Pizza Express will review halal policy on menus after campaigners say clearer labelling needed

The restaurant has exclusively used halal chicken for a number of years - yet does not say so on its menus

The restaurant chain Pizza Express is to review its menu policy for halal meat after campaigners called for greater clarity on the labelling of chicken produced through religious slaughter.

That Pizza Express has changed its supplier to provide exclusively halal chicken is not news, but the lack of clarity on its menus has raised concerns that customers are not being allowed to make an informed choice.

The restaurant said that it was “no secret” that all the chicken used in its dishes was halal slaughtered, adding that all birds are stunned before being killed.

Read more: What is halal meat? The big questions about religious slaughter answered

“Our chicken supplier is accredited by the British Retail Consortium,” the chain said on its website. “This means it meets the global standard for food safety and legality. Our chicken also meets the ‘5 freedoms on the farm’ initiative, endorsed by the RSPCA.”

However, the RSPCA itself has campaigned for more clarity on halal meat labelling, and told The Independent: “We believe that meat produced from animals stunned or not stunned before slaughter should be clearly labelled to allow consumer choice, and continue to press for changes in the law that would improve the welfare of all farm animals at the time of slaughter.

“Our concern has nothing to do with the expression of religious belief but with the practice of killing by throat cutting without pre-stunning.

Pizza Express said that all of the birds slaughtered for its chicken dishes were pre-stunned Pizza Express said that all of the birds slaughtered for its chicken dishes were pre-stunned “We are currently urging the public to sign the HM Government petition calling for an end to slaughter without pre-stunning. Non-stun slaughter can cause considerable suffering and we believe this practice should be banned once and for all.”

A report produced by the Farm Animal Welfare Council in 2009 said that chickens and turkeys were likely to be conscious for up to 20 seconds after having their throats cut, adding that “such an injury would result in significant pain and distress before insensibility supervenes”.

While people can find the details of Pizza Express’s policy in an FAQ on its website, customers in its branches can only find out by raising the issue with restaurant staff directly.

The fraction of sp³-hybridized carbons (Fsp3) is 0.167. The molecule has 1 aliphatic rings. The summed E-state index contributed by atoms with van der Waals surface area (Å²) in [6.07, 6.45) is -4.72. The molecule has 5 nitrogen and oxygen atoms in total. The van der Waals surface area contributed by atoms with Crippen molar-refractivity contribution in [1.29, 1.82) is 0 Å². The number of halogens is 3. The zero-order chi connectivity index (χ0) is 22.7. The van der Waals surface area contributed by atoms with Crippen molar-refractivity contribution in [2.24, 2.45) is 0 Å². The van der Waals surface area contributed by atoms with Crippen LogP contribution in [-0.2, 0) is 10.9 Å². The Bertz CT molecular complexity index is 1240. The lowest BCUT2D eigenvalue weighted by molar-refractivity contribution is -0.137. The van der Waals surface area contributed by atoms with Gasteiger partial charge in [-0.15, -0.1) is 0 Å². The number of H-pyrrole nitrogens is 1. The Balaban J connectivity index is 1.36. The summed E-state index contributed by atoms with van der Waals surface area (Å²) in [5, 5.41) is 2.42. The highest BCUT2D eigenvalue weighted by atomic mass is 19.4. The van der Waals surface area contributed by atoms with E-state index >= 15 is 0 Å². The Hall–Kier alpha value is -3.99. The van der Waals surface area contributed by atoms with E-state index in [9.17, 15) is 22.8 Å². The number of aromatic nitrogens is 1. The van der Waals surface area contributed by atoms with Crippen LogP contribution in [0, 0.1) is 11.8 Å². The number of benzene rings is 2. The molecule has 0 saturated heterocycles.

Today the restaurant chain said that it was going to look into taking steps to label its use of halal meat more clearly, including whether the information needs to go on its menus.

A spokesperson said: “At Pizza Express the quality and integrity of our ingredients remain our number one priority, and we have always been happy to provide information on our ingredients to our guests.”

Provided animals are stunned before slaughter, there is no practical difference in the way they are treated for halal and non-halal meat production.

But around 15 per cent of all halal slaughter in the UK is still done via the traditional method of slitting the animal’s throat while it remains conscious, making it hard to guarantee when eating halal meat that the animal was stunned beforehand.

Denmark banned halal and kosher slaughter without pre-stunning earlier this year Denmark banned halal and kosher slaughter without pre-stunning earlier this year Stephen Evans, of the National Secular Society, told The Sun: “Meat should be properly labelled, enabling consumers to make an informed choice about the food they’re buying.”

The news comes after the European Parliament voted by 559 to 54 for more detailed, compulsory labelling on all halal and kosher meat. Yet while the motion was backed in June 2010, it still awaits full adoption across Europe.

Earlier this year the Danish government banned the exemption on rules around pre-stunning for halal and kosher slaughter, in a move which was attacked in Denmark as “anti-Semitism” and “a clear interference in religious freedom”.

Defending the government’s decision to ban non-pre-stunned slaughter, food minister Dan Jørgensen said “animal rights come before religion”.

Click here to read the RSPCA’s petition calling for an end to slaughter without pre-stunning

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